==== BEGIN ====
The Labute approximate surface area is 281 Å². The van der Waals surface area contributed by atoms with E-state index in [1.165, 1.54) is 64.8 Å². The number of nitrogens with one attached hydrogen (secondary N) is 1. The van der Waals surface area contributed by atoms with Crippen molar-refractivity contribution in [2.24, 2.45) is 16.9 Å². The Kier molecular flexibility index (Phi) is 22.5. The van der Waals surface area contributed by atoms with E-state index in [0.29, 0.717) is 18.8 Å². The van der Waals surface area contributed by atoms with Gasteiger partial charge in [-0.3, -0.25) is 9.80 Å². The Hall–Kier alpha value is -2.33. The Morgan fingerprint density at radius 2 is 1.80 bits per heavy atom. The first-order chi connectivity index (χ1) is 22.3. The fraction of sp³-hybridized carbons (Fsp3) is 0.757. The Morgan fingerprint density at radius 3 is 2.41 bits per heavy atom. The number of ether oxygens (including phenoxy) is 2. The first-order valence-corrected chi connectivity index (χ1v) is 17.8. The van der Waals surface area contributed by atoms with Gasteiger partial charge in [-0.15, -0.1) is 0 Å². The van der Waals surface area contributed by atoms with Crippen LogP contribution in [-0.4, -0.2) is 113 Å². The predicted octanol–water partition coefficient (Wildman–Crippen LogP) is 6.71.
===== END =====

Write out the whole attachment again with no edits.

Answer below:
The Labute approximate surface area is 281 Å². The van der Waals surface area contributed by atoms with E-state index in [1.165, 1.54) is 64.8 Å². The number of nitrogens with one attached hydrogen (secondary N) is 1. The van der Waals surface area contributed by atoms with Crippen molar-refractivity contribution in [2.24, 2.45) is 16.9 Å². The Kier molecular flexibility index (Phi) is 22.5. The van der Waals surface area contributed by atoms with E-state index in [0.29, 0.717) is 18.8 Å². The van der Waals surface area contributed by atoms with Gasteiger partial charge in [-0.3, -0.25) is 9.80 Å². The Hall–Kier alpha value is -2.33. The Morgan fingerprint density at radius 2 is 1.80 bits per heavy atom. The first-order chi connectivity index (χ1) is 22.3. The fraction of sp³-hybridized carbons (Fsp3) is 0.757. The Morgan fingerprint density at radius 3 is 2.41 bits per heavy atom. The number of ether oxygens (including phenoxy) is 2. The first-order valence-corrected chi connectivity index (χ1v) is 17.8. The van der Waals surface area contributed by atoms with Gasteiger partial charge in [-0.15, -0.1) is 0 Å². The van der Waals surface area contributed by atoms with Crippen LogP contribution in [-0.4, -0.2) is 113 Å². The predicted octanol–water partition coefficient (Wildman–Crippen LogP) is 6.71.